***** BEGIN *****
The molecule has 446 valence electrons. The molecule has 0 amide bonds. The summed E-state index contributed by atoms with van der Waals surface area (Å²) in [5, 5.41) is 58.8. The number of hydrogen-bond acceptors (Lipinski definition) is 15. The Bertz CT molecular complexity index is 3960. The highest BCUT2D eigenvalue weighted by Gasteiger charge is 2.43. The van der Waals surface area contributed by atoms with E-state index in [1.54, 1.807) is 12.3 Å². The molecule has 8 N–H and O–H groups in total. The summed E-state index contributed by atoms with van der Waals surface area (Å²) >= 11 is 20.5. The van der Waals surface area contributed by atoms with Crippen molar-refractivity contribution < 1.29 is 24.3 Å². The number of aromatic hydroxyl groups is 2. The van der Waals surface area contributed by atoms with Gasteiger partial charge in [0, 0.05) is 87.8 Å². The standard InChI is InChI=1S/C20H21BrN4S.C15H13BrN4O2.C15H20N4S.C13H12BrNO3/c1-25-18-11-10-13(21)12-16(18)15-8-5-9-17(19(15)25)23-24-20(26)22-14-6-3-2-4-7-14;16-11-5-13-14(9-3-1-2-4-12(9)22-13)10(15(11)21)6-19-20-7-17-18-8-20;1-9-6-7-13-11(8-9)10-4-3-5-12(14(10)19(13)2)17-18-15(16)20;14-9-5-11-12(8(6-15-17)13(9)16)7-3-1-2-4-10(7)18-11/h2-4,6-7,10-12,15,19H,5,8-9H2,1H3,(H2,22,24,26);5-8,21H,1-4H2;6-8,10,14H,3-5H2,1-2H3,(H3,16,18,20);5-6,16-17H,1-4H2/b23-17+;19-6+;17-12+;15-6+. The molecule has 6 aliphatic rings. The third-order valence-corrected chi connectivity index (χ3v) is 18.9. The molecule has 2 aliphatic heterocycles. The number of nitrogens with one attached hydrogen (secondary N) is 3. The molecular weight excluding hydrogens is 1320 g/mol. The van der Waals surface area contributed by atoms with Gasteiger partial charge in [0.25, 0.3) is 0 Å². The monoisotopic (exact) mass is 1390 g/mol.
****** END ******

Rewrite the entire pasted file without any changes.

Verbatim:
The molecule has 446 valence electrons. The molecule has 0 amide bonds. The summed E-state index contributed by atoms with van der Waals surface area (Å²) in [5, 5.41) is 58.8. The number of hydrogen-bond acceptors (Lipinski definition) is 15. The Bertz CT molecular complexity index is 3960. The highest BCUT2D eigenvalue weighted by Gasteiger charge is 2.43. The van der Waals surface area contributed by atoms with E-state index in [1.54, 1.807) is 12.3 Å². The molecule has 8 N–H and O–H groups in total. The summed E-state index contributed by atoms with van der Waals surface area (Å²) >= 11 is 20.5. The van der Waals surface area contributed by atoms with Crippen molar-refractivity contribution < 1.29 is 24.3 Å². The number of aromatic hydroxyl groups is 2. The van der Waals surface area contributed by atoms with Gasteiger partial charge in [0, 0.05) is 87.8 Å². The standard InChI is InChI=1S/C20H21BrN4S.C15H13BrN4O2.C15H20N4S.C13H12BrNO3/c1-25-18-11-10-13(21)12-16(18)15-8-5-9-17(19(15)25)23-24-20(26)22-14-6-3-2-4-7-14;16-11-5-13-14(9-3-1-2-4-12(9)22-13)10(15(11)21)6-19-20-7-17-18-8-20;1-9-6-7-13-11(8-9)10-4-3-5-12(14(10)19(13)2)17-18-15(16)20;14-9-5-11-12(8(6-15-17)13(9)16)7-3-1-2-4-10(7)18-11/h2-4,6-7,10-12,15,19H,5,8-9H2,1H3,(H2,22,24,26);5-8,21H,1-4H2;6-8,10,14H,3-5H2,1-2H3,(H3,16,18,20);5-6,16-17H,1-4H2/b23-17+;19-6+;17-12+;15-6+. The molecule has 6 aliphatic rings. The third-order valence-corrected chi connectivity index (χ3v) is 18.9. The molecule has 2 aliphatic heterocycles. The number of nitrogens with one attached hydrogen (secondary N) is 3. The molecular weight excluding hydrogens is 1320 g/mol. The van der Waals surface area contributed by atoms with Gasteiger partial charge in [0.25, 0.3) is 0 Å². The monoisotopic (exact) mass is 1390 g/mol.